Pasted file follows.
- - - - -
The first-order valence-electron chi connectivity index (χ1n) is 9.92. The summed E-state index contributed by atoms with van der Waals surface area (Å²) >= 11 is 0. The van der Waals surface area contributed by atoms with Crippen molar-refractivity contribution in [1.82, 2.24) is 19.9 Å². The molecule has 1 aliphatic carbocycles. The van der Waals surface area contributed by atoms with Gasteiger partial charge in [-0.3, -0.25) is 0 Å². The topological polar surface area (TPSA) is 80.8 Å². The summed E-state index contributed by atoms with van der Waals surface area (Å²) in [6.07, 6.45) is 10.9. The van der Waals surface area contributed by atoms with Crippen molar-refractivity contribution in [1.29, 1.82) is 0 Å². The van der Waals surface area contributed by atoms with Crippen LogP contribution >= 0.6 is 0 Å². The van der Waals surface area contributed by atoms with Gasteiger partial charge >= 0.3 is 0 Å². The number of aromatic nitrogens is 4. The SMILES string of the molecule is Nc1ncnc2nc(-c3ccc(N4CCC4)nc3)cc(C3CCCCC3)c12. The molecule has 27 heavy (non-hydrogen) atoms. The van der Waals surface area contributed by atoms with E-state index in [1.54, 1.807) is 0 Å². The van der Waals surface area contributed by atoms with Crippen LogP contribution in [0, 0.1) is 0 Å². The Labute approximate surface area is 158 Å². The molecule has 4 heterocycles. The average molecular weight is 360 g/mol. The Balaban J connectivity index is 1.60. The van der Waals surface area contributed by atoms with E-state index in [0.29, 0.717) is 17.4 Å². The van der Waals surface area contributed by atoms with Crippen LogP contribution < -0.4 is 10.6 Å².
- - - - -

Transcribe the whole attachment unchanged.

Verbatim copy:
The first-order valence-electron chi connectivity index (χ1n) is 9.92. The summed E-state index contributed by atoms with van der Waals surface area (Å²) >= 11 is 0. The van der Waals surface area contributed by atoms with Crippen molar-refractivity contribution in [1.82, 2.24) is 19.9 Å². The molecule has 1 aliphatic carbocycles. The van der Waals surface area contributed by atoms with Gasteiger partial charge in [-0.3, -0.25) is 0 Å². The topological polar surface area (TPSA) is 80.8 Å². The summed E-state index contributed by atoms with van der Waals surface area (Å²) in [6.07, 6.45) is 10.9. The van der Waals surface area contributed by atoms with Crippen molar-refractivity contribution in [1.29, 1.82) is 0 Å². The van der Waals surface area contributed by atoms with Crippen LogP contribution >= 0.6 is 0 Å². The van der Waals surface area contributed by atoms with Gasteiger partial charge >= 0.3 is 0 Å². The number of aromatic nitrogens is 4. The SMILES string of the molecule is Nc1ncnc2nc(-c3ccc(N4CCC4)nc3)cc(C3CCCCC3)c12. The molecule has 27 heavy (non-hydrogen) atoms. The van der Waals surface area contributed by atoms with E-state index in [1.54, 1.807) is 0 Å². The van der Waals surface area contributed by atoms with Crippen LogP contribution in [0, 0.1) is 0 Å². The Labute approximate surface area is 158 Å². The molecule has 4 heterocycles. The average molecular weight is 360 g/mol. The Balaban J connectivity index is 1.60. The van der Waals surface area contributed by atoms with E-state index in [0.29, 0.717) is 17.4 Å². The van der Waals surface area contributed by atoms with Crippen LogP contribution < -0.4 is 10.6 Å².